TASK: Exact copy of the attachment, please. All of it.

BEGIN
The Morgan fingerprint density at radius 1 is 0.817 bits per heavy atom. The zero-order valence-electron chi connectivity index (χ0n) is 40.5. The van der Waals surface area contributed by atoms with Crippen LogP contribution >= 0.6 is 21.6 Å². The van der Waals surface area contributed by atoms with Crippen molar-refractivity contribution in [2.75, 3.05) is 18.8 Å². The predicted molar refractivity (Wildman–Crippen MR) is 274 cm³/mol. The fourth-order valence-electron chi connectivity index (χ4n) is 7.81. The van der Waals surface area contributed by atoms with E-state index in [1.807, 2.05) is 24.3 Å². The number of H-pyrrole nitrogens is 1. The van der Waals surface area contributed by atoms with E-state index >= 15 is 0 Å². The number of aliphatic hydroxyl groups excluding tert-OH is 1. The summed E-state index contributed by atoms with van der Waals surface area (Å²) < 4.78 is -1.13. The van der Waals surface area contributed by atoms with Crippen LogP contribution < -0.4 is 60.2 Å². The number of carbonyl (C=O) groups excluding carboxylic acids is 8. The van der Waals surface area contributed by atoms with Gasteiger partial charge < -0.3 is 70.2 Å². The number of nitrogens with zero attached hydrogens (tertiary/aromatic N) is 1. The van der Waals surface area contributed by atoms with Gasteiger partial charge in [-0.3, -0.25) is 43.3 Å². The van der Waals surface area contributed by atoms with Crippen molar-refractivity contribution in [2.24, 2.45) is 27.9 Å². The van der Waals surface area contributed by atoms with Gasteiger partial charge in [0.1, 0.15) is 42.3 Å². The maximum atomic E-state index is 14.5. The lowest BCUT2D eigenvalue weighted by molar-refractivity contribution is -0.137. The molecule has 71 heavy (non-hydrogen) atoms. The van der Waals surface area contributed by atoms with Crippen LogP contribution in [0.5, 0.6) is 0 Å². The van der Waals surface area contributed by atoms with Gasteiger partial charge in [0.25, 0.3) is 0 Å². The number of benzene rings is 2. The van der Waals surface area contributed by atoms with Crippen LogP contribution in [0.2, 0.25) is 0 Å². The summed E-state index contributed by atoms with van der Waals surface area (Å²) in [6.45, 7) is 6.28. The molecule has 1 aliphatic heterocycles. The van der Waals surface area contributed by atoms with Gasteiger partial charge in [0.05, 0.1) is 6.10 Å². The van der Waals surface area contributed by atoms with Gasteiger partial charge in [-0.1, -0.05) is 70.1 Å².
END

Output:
The Morgan fingerprint density at radius 1 is 0.817 bits per heavy atom. The zero-order valence-electron chi connectivity index (χ0n) is 40.5. The van der Waals surface area contributed by atoms with Crippen LogP contribution >= 0.6 is 21.6 Å². The van der Waals surface area contributed by atoms with Crippen molar-refractivity contribution in [2.75, 3.05) is 18.8 Å². The predicted molar refractivity (Wildman–Crippen MR) is 274 cm³/mol. The fourth-order valence-electron chi connectivity index (χ4n) is 7.81. The van der Waals surface area contributed by atoms with E-state index in [1.807, 2.05) is 24.3 Å². The number of H-pyrrole nitrogens is 1. The van der Waals surface area contributed by atoms with E-state index >= 15 is 0 Å². The number of aliphatic hydroxyl groups excluding tert-OH is 1. The summed E-state index contributed by atoms with van der Waals surface area (Å²) < 4.78 is -1.13. The van der Waals surface area contributed by atoms with Crippen LogP contribution < -0.4 is 60.2 Å². The number of carbonyl (C=O) groups excluding carboxylic acids is 8. The van der Waals surface area contributed by atoms with Gasteiger partial charge < -0.3 is 70.2 Å². The number of nitrogens with zero attached hydrogens (tertiary/aromatic N) is 1. The van der Waals surface area contributed by atoms with Gasteiger partial charge in [-0.3, -0.25) is 43.3 Å². The van der Waals surface area contributed by atoms with Crippen molar-refractivity contribution in [2.24, 2.45) is 27.9 Å². The van der Waals surface area contributed by atoms with Gasteiger partial charge in [0.1, 0.15) is 42.3 Å². The maximum atomic E-state index is 14.5. The lowest BCUT2D eigenvalue weighted by molar-refractivity contribution is -0.137. The molecule has 71 heavy (non-hydrogen) atoms. The van der Waals surface area contributed by atoms with Crippen LogP contribution in [0.5, 0.6) is 0 Å². The van der Waals surface area contributed by atoms with Gasteiger partial charge in [0.25, 0.3) is 0 Å². The number of benzene rings is 2. The van der Waals surface area contributed by atoms with Crippen LogP contribution in [0.2, 0.25) is 0 Å². The summed E-state index contributed by atoms with van der Waals surface area (Å²) in [6.45, 7) is 6.28. The molecule has 1 aliphatic heterocycles. The van der Waals surface area contributed by atoms with Gasteiger partial charge in [0.05, 0.1) is 6.10 Å². The van der Waals surface area contributed by atoms with Gasteiger partial charge in [-0.1, -0.05) is 70.1 Å².